Culture, Technology, and Education in the Digital Age: A Conceptual Framework

Culture, Technology, and Education in the Digital Age: A Conceptual Framework

Mehmet Kesim (Anadolu University, Turkey)
Copyright: © 2018 |Pages: 23
DOI: 10.4018/978-1-5225-3076-3.ch005
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Abstract

The accumulation of information formed by the scientific studies whose foundation stones were put during the Enlightenment period, caused the Industrial Revolution. The most important feature of the modern era was to have a deterministic science approach. The period we are in is called the Postmodern Era. General and Special Relativity Theories, new findings in Quantum Physics and the advances in communication technology caused deep and rooted social, cultural, political and economic change and transformation, and ultimately led to a significant paradigm change. The most important feature of this period is that it has a Relative science approach. While change and transformation are continuing, it is not enough to simply feel and be aware of the rapid change and transformation of culture, education and training. In this study, changes and transformations during the Renaissance up to the present has been tried to be indicated by the results of scientific studies.
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Introduction

As a historically new phenomenon, globalization has emerged at various periods of global interaction in different ways for hundreds of years (Reed, 2014, p.3). As a process that has continued for hundreds of years, globalization is a process that began in the 15th century. This process was accelerated by sailors from European countries with access to the ocean, who traversed distant sea voyages and established communication and trade relations with the continents they reached. Friedman indicates that there are three great periods of globalization (Friedman, 2007, pp.9-10).

Globalization 1.0, 1492-1800: The world was reduced from a large scale to a medium scale. The muscle power of nations carries great importance in global coalescence. Ownership of muscle power, in accordance with the development of the industrial revolution, gave way to horse power, wind power, and steam power. Previously inaccessible places beyond the oceans were reached, merchandise with monetary value retrieved from these places livened economies. During this period, the globalization of countries and competition between countries stands out. Globalization 2.0, 1800-2000: The world shrank a little more, from medium scale to small scale. During this period, the world went through three great disasters; The Great Depression, The First World War, and The Second World War. The driving force behind this period was multinational corporations. The primary agenda is the globalization of companies. Globalization 3.0, 2000 and Beyond: The world is scaled down even further during this period, from small to miniscule scale. Individuals are now the driving force of this period. During the third age of globalization, the number of individuals raised well and whom understand the world in accordance with the age we live in within a country is considered measure of development. Individuals must be creative. They must provide alternative solutions to problems. These all depend on the individual being open to learning.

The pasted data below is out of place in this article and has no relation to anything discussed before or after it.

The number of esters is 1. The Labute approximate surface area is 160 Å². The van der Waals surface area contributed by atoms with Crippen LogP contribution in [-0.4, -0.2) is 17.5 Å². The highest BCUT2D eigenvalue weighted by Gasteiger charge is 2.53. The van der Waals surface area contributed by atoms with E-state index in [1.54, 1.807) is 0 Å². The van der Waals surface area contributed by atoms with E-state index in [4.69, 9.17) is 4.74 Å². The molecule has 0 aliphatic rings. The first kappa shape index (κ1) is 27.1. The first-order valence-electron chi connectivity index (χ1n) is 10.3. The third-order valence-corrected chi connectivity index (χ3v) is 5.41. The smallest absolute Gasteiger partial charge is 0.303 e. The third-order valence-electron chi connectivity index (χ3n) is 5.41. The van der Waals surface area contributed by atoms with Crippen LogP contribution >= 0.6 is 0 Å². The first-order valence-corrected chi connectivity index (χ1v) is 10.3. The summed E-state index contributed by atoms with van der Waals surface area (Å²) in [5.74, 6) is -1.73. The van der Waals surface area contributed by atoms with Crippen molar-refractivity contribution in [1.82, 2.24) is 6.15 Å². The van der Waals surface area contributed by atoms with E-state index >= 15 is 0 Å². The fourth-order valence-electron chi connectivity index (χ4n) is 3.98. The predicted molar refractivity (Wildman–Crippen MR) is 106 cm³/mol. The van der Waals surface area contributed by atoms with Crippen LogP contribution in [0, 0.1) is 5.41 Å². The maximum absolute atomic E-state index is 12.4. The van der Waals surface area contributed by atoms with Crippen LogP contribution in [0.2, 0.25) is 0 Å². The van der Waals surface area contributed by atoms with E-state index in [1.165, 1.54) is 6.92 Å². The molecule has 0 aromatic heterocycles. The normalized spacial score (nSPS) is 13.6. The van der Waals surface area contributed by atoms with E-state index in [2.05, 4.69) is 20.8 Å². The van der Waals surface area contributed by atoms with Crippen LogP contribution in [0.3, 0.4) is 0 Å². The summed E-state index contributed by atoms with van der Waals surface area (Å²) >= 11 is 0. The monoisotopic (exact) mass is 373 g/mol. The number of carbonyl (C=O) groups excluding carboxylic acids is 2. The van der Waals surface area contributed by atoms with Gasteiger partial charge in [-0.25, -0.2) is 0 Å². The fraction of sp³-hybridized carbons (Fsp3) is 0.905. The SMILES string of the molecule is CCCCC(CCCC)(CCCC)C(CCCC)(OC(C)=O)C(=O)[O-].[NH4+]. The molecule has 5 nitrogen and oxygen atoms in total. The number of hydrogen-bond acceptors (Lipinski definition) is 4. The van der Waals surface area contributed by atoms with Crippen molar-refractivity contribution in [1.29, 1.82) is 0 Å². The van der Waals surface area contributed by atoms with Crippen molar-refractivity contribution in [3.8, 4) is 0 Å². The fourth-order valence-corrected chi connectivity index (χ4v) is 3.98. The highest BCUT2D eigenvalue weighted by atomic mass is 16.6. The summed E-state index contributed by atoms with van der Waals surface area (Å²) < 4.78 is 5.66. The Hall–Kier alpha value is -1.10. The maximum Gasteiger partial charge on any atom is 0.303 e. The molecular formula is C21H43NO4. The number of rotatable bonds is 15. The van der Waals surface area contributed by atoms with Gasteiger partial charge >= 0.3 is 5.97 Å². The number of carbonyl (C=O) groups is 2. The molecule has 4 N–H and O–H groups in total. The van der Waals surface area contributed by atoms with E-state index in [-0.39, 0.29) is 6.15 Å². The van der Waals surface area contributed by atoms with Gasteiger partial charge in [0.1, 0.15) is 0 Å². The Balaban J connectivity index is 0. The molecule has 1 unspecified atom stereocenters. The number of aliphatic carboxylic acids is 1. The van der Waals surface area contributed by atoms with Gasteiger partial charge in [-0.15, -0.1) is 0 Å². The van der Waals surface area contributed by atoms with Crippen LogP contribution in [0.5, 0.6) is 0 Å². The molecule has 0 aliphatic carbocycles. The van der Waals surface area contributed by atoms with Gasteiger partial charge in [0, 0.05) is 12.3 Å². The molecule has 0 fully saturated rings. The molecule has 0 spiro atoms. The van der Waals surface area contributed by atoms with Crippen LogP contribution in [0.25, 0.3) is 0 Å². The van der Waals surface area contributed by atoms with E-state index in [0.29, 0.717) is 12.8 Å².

It has been approximately 500 centuries since Friedman’s first instance of globalization. The tools and utilities used by people have developed rapidly in each century, and the exchange of tools and utilities have changed and transformed societies. Globalization 3.0 may be defined as the age in which individuals became globalized. Various significant authors and intellectuals express the change in mankind and societies in different terms.

Toffler emphasizes that there are three significant waves of change in the history of mankind. The first wave, the Agricultural Revolution, was a process that took approximately one thousand years. The Industrial Revolution, on the other hand, lasted three hundred years. Toffler indicates that the Third wave in which we currently reside will be complete in even less time (Toffler, 2008, p.16). The understanding and definition of time varies in each wave according to Toffler. In agricultural societies, time was sliced into shifts and time was developed based on workload. Time itself was not divided into sections such as hours, minutes, and seconds. It was during industrialization that time was accepted as a linear concept (Toffler, 2008, pp.132-134). Hours, minutes, and seconds became important concepts in the definition of time. The use of machines in production initiated the age of mass production, and time became an important factor in the procurement of raw materials, stocking products, supplying products to consumers, just in time delivery and production planning. Both production and consumption is now global, and raw materials used in production are physical objects.

Within the third wave, the primary raw material is an endless supply of knowledge and imagination. This wave period is interactive, individual, and far from massification (Toffler, 2008, p.437). Even if raw materials used in production are physical constructs, the soul and appeal lies in the knowledge and imagination used in production. During this wave, the question of whether it is the product or the image of the product that is being consumed becomes extremely relevant.

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